This work has been previously presented at the DEGAM-Kongress 2017 on 22 September in Düsseldorf and was included in the PhD dissertation of AMRS.
Contributors AS, EM, G-JD, MK and JC created the research protocol and EM extracted data from digital clinical medical records and in case of doubt discussed patients with AS. AS, EM and JC performed the data analyses and these results were discussed with G-JD, HS and MK. AS and EM drafted the first manuscript and AS and JC revised the manuscript. AS, EM, G-JD, HS, MK,and JC all contributed to the decisions about how to present the data, organise and edit the final manuscript.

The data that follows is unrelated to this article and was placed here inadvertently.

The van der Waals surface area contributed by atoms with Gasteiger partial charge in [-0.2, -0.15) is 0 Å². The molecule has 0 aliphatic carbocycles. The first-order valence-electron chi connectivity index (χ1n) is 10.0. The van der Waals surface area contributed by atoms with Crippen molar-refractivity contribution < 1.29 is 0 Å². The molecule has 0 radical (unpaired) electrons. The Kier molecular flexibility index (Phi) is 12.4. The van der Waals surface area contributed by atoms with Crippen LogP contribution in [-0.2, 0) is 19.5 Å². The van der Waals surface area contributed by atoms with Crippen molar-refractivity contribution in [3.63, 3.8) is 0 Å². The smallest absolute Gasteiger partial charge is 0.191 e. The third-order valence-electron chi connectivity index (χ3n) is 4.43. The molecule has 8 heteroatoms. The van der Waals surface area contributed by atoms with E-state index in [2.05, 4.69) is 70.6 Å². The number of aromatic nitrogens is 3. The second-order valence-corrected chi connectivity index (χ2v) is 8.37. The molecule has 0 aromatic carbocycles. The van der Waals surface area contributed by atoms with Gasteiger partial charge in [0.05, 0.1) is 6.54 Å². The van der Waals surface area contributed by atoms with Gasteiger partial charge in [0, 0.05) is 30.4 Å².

Funding This work was supported by a Veni-grant, assigned to JWLC (91614078), of the Netherlands Organisation for Health Research and Development (ZonMw).
Competing interests None declared.
Ethics approval Ethical approval for this study was obtained from the Medical Ethics Committee of Zuyderland Medical Centre in The Netherlands (METC 16-N-145).
Provenance and peer review Not commissioned; externally peer reviewed.
Data sharing statement No additional data are available.
Patient consent for publication Not required.